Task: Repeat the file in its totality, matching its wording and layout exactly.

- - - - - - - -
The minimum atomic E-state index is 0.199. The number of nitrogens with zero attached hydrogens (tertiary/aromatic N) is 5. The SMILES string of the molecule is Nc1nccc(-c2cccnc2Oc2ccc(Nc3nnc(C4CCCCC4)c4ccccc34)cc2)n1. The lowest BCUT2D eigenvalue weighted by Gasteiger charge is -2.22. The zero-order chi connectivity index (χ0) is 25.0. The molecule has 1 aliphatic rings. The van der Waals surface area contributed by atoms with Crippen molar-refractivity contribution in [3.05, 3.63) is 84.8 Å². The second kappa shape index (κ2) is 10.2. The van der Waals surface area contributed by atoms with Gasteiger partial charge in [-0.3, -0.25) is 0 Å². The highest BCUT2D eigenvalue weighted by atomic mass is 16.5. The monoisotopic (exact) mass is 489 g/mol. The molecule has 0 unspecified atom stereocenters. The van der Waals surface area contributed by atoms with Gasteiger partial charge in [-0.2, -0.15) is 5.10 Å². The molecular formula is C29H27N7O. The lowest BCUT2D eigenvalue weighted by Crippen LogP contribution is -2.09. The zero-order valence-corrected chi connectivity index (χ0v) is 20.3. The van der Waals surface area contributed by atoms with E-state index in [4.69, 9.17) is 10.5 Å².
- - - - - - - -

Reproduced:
The minimum atomic E-state index is 0.199. The number of nitrogens with zero attached hydrogens (tertiary/aromatic N) is 5. The SMILES string of the molecule is Nc1nccc(-c2cccnc2Oc2ccc(Nc3nnc(C4CCCCC4)c4ccccc34)cc2)n1. The lowest BCUT2D eigenvalue weighted by Gasteiger charge is -2.22. The zero-order chi connectivity index (χ0) is 25.0. The molecule has 1 aliphatic rings. The van der Waals surface area contributed by atoms with Crippen molar-refractivity contribution in [3.05, 3.63) is 84.8 Å². The second kappa shape index (κ2) is 10.2. The van der Waals surface area contributed by atoms with Gasteiger partial charge in [-0.3, -0.25) is 0 Å². The highest BCUT2D eigenvalue weighted by atomic mass is 16.5. The monoisotopic (exact) mass is 489 g/mol. The molecule has 0 unspecified atom stereocenters. The van der Waals surface area contributed by atoms with Gasteiger partial charge in [-0.2, -0.15) is 5.10 Å². The molecular formula is C29H27N7O. The lowest BCUT2D eigenvalue weighted by Crippen LogP contribution is -2.09. The zero-order valence-corrected chi connectivity index (χ0v) is 20.3. The van der Waals surface area contributed by atoms with E-state index in [4.69, 9.17) is 10.5 Å².